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  1. Audio

  2. Audio Simple and difficult… What do I mean?

  3. Audio If it sounds bad… it______________!

  4. Audio “But I saw levels….”

  5. Always listen…… Because if it sounds bad….. it____________”

  6. Handheld Microphone The most common kind of microphone is the handheld type. This style is the most flexible, because it can be held by the user, mounted on a floor or desk stand, or attached to a flexible “gooseneck” on a lectern.

  7. Tips on Using Handheld Mics: Whether held in the hand or mounted on a stand, the microphone should be positioned about 6”-12” from the talker’s mouth, pointing up at about a 45-degree angle.

  8. Lavalier “lavalier” refers to microphones which are hung on a cord around the wearer’s neck, but the term has grown to include almost any small microphone that attaches to the user’s clothing.

  9. Lavalier microphones leave the talker’s hands free to gesture, hold notes, or demonstrate a product. A disadvantage of lavalier mics is the fact thatthey tend to be single-purpose microphones — they rarely sound good if handheld or used away from the body.

  10. A disadvantage of lavalier mics is the fact that they tend to be single-purpose microphones — they rarely sound good if handheld or used away from the body.

  11. Tips on Using Lavalier Mics: For best results, lavalier mics should be placed on the outside of clothing, about six to eight inches below the chin. They are generally clipped to a pocket, lapel, or necktie. If none of these options are available, the mic can also be clipped to the collar of a shirt or blouse.

  12. Shotgun The shotgun microphone is so named because the long, slotted tube in front of the microphone cartridge makes it resemble a shotgun.This“interference tube” helps reject sounds coming from more than about 30 degrees off to the sides, while still picking up sounds from the front. This extremely directional pickup pattern (called a line/ gradient pattern) makes shotgun mics popular for TV news and movie sets.

  13. Shotgun microphones are not telephoto lenses for sound. They do not allow you to zoom in on a conversation from 100 feet away. A shotgun microphone can typically be placed at four to five times the acceptable distance for a standard omnidirectional microphone. Keep in mind that the shotgun mic will also pick up sounds coming from behind the subject..

  14. Keep in mind that the shotgun mic will also pick up sounds coming from behind the subject

  15. Tips on Using Shotgun Mics: Shotgun mics can be positioned either slightly above,,below, or to the side of the sound source, so that the mic does not appear in the camera frame. Try to avoid aiming the mic at a hard surface, such as a tile floor, brick wall, or hard CEILING. These surfaces reflect sound waves, and may reflec tbackground noise into the microphone or cause the sound to be slightly hollow. Shotgun mics are more sensitive to wind noise than standard microphones, so try toavoid moving the mic rapidly and use a foam windscreen if possible. Larger “zeppelin” or “blimp” type windscreens are usually necessary outdoors. control handling noise that may be transmitted through a stand or boom.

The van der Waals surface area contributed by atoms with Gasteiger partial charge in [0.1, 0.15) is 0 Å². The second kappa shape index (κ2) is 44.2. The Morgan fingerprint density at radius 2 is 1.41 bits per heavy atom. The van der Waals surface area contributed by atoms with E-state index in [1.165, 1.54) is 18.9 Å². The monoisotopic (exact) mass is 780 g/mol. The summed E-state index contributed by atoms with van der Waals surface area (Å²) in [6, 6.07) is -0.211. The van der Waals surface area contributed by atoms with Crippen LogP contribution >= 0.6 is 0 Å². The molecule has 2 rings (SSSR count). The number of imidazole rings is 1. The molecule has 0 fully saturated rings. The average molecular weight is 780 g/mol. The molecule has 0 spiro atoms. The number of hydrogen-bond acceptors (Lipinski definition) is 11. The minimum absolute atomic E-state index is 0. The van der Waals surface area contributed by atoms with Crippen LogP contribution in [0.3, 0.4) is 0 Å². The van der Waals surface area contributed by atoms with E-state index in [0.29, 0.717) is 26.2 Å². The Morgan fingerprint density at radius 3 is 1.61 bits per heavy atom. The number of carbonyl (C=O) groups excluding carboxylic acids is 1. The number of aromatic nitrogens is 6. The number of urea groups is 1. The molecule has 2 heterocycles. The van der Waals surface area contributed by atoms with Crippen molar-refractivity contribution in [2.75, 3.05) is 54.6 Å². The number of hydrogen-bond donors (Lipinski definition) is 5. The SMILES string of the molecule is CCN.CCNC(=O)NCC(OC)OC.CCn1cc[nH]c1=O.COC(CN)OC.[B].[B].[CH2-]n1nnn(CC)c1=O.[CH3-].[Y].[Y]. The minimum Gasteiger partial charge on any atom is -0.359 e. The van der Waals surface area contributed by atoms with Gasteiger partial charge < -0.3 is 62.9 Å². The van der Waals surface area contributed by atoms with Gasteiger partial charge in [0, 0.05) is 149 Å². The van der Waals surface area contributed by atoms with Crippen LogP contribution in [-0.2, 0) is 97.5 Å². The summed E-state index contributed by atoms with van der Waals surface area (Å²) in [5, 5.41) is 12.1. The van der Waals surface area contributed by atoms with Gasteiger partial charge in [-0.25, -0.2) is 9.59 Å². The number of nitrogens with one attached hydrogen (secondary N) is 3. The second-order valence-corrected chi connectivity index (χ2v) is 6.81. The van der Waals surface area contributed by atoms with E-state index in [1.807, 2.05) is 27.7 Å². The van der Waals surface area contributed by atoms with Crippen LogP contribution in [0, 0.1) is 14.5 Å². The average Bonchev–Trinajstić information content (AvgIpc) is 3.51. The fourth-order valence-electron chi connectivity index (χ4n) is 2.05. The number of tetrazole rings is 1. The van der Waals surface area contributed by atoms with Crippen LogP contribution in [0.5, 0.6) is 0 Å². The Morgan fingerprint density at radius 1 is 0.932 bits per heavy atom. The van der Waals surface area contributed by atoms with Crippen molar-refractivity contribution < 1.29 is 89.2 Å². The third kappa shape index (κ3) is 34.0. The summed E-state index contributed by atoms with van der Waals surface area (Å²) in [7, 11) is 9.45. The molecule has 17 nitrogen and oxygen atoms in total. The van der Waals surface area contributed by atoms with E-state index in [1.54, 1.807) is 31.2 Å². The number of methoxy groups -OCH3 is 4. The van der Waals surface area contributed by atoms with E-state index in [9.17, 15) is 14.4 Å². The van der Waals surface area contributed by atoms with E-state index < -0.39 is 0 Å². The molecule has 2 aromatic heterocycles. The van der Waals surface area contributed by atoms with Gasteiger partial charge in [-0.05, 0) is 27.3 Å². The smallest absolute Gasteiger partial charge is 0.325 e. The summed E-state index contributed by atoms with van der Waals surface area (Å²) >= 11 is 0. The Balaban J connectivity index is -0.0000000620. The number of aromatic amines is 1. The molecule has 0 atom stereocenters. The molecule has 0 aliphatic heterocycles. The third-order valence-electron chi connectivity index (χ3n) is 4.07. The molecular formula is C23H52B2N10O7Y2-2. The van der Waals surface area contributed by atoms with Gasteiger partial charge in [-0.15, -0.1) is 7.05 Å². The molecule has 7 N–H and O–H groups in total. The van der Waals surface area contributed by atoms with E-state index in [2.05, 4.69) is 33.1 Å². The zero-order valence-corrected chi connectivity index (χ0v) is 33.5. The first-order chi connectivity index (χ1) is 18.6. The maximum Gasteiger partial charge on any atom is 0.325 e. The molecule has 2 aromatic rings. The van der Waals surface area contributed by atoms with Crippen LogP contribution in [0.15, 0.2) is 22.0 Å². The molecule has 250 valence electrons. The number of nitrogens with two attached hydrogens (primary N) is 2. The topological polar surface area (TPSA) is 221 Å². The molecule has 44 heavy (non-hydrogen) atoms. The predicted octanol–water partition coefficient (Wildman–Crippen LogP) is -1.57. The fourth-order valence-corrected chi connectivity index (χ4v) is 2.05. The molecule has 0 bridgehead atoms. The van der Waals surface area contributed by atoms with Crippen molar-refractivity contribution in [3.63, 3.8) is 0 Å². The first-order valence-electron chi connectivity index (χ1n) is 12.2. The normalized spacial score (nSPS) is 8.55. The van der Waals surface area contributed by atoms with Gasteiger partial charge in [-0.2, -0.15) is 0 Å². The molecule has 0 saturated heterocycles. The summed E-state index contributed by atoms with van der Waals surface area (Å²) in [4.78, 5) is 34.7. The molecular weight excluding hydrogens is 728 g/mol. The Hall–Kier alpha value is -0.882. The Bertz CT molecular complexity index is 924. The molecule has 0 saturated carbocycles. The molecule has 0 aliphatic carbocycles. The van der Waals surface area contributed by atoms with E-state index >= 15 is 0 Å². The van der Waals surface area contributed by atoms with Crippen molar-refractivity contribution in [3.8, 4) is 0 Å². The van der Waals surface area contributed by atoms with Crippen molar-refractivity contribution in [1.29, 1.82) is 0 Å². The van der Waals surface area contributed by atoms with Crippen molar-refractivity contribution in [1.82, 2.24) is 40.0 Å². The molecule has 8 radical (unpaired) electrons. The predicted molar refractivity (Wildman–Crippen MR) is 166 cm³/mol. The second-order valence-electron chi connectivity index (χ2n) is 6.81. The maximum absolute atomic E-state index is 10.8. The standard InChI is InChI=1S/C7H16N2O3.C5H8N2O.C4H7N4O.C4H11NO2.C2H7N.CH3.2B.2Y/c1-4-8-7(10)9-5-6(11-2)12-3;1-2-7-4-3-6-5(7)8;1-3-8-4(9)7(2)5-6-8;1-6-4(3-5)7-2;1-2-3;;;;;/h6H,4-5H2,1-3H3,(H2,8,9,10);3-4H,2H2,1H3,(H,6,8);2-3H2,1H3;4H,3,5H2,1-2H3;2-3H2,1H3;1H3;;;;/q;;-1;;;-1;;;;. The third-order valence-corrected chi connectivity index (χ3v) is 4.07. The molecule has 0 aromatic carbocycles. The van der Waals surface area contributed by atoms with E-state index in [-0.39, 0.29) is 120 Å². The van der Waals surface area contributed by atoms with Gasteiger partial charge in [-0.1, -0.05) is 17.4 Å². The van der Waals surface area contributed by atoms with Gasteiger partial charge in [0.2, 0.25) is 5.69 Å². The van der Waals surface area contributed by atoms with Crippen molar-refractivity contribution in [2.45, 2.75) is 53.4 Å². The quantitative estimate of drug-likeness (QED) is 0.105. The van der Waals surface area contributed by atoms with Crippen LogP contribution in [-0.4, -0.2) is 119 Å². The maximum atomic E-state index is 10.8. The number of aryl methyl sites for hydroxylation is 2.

16. Directionality Directionality is one of the most frequently misunderstood characteristics of a microphone. Directionality describes how a micro phone responds to sounds arriving from different directions or angles. Some microphones pick up sounds equally well from all angles, while others favor sounds from a particular direction. Understanding the significance of a microphone’s directionality is vital to getting the most from its capabilities in any given situation.

  17. Omnidirectional Omnidirectional — An omnidirectional microphone picks up sound equally from all directions (the prefix “omni” means “all”). An omni mic will pick up sound from above, below, in front of, behind, and to the side of the mic in a 360 degree sphere. The polar pattern for an omni, then, is roughly circular. This can be advantageous, since one omnidirectional microphone can be used to pick up voices from several directions, as long as each person talking is approximately the same loudness and the same distance from the microphone.

  18. Omnidirectional Microphone

  19. Unidirectional A unidirectional microphone rejects sound coming from behind themic while still picking up sound from the front. By far the most common type of unidirectional microphone is the cardioid, so named because its polar pattern resembles a heart-shaped figure. Most cardioid mics will pick up less than half as much sound from the sides as from the front, and less than one tenth as much sound from the rear as from the front. So, the cardioid mic tends to pick up more of the desired sound and less of the undesired sound.

  20. Cardioid (Unidirectional) Microphone

  21. microphones serve just one purpose: to convert sound waves into electrical energy. The part of the mic that actually does the conversion is called the transducer or cartridge.

  22. Dynamic microphones use a simple magnet andcoil of wire to convert sound waves into an electrical signal. Good quality dynamic mics offer very good sound quality, are very rugged, and will usually tolerate rough handling or exposure to extreme temperatures and humidity.

  23. condenser Condenser microphones use an ultra-thin piece of plastic or metal stretched tight just above a piece of flat metal or metal-coated ceramic, called a backplate. This output signal is extremely weak and subject to outside electrical interference, however, so it must be modified.